County officials and local judges say they have chosen the 600 block between Greene and Telfair streets as the site for their $40 million judicial center complex.
Those part of the site selection group say the No. 2 site, a mostly vacant city block just west of the U.S. District Courthouse, is no longer under consideration.
"This is the favored site," Judge Duncan Wheale said of the 600 block, which is the next block over from the Municipal Building and the city's major law firm offices. "This is where it is going to be."
Judge Wheale said the site selection group, headed by Chief Judge William M. Fleming Jr., decided on the 600 block because it offers the best access to parking lots. An average of 750 people are in court on a normal day, he said.
Building the 200,000-square-foot center at the No. 2 site, which had been identified as a preferred site on Augusta Tomorrow's 2001 master plan map, would have required the construction of a costly parking deck.
Also, the site is three blocks away from the 3,000-square-foot courtroom the county plans to continue operating in the Municipal Building for high-profile trials.
Acquiring the 600 block likely will entail a land swap with First Presbyterian Church, which during the past several years has been buying parcels of the block as part of a plan to expand.
In exchange for its holdings on the 600 block, county officials propose giving the church a proportionate slice of the 5-acre Augusta-Richmond County Civic Center parking lot just south of the church.
The county would make up for the lost spaces by acquiring a parcel at the northwest corner of Sixth and Fenwick streets and converting it to additional surface parking.
"If we can work out a three-way deal, we can utilize parking on the Civic Center grounds (for the courts) during the day when most of the spaces are empty," Augusta Commissioner Steve Shepard said.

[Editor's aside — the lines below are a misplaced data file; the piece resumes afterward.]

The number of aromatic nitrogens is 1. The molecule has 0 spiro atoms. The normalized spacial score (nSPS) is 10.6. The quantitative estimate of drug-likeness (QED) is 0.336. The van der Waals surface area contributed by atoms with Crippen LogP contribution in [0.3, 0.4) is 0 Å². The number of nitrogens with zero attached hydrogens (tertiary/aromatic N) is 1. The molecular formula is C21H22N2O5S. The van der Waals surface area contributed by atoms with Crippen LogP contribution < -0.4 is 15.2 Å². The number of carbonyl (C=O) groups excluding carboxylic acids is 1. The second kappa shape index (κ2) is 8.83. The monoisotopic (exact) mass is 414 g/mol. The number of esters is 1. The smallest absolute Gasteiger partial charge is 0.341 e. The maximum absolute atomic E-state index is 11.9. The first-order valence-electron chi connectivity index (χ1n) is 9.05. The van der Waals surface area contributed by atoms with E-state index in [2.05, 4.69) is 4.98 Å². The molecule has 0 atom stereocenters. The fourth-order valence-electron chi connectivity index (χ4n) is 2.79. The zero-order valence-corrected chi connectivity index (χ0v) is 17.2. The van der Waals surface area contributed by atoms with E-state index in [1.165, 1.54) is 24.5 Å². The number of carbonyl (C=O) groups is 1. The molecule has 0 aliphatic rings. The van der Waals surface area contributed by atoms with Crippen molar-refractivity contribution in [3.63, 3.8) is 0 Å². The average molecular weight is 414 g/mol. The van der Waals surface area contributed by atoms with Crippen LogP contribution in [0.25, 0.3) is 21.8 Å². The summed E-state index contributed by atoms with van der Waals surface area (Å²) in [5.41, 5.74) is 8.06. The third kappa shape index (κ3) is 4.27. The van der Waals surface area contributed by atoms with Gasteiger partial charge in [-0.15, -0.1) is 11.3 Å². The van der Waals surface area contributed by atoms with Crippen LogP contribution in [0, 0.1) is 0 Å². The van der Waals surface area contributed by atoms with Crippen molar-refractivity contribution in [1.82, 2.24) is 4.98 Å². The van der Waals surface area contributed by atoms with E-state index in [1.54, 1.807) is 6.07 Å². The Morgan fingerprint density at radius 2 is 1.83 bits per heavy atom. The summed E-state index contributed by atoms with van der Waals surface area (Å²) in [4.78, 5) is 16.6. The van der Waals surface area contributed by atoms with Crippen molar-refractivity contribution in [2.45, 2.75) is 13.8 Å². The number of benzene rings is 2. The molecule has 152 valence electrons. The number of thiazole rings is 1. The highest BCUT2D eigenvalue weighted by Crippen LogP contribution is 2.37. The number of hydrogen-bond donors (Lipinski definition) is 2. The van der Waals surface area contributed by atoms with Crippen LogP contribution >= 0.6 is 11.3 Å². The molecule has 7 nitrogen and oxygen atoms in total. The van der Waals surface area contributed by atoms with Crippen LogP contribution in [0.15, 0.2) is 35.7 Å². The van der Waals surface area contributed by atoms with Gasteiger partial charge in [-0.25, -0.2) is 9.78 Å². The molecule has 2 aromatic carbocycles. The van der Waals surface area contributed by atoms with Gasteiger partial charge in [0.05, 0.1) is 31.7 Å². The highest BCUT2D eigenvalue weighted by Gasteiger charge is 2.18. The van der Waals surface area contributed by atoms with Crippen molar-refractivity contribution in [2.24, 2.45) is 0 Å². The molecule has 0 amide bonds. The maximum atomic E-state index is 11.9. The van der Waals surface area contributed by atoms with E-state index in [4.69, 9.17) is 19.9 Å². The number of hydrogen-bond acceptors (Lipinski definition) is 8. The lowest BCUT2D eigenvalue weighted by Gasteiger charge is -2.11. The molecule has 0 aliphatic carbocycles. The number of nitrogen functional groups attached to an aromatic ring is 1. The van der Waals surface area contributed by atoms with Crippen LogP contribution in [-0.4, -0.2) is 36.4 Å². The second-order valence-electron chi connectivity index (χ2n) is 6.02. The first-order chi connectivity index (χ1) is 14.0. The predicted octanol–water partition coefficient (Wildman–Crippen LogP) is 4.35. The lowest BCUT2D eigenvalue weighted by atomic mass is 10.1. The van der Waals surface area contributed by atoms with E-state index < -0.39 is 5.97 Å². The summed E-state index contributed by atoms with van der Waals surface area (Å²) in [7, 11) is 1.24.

The proposed judicial center complex would allow the county to consolidate courtrooms for all 15 judges in one location, in addition to all court clerk and district attorney functions.
The resulting vacancies created within the Municipal Building would allow far-flung departments to relocate and operate from a central location.
The current lack of courtroom space "creates monumental problems," Judge Wheale said. Courtrooms are overcrowded, and judges are unable to control their own dockets, resulting in scheduling problems for people called to court to serve on juries or testify in cases.
The Augusta Commission meets Feb. 6 to prioritize projects eligible for funding under the city's special purpose sales tax. The judicial center project has applied for $20 million in funding during the next five years.
The remaining $20 million would be funded by other sources or financed through a general obligation bond, Mr. Shepard said.
Without funding, the judicial center project may be put on hold.
"What's at the end of the (sales tax) list is what suffers," he said.
Reach Damon Cline at (706) 823-3486 or firstname.lastname@example.org.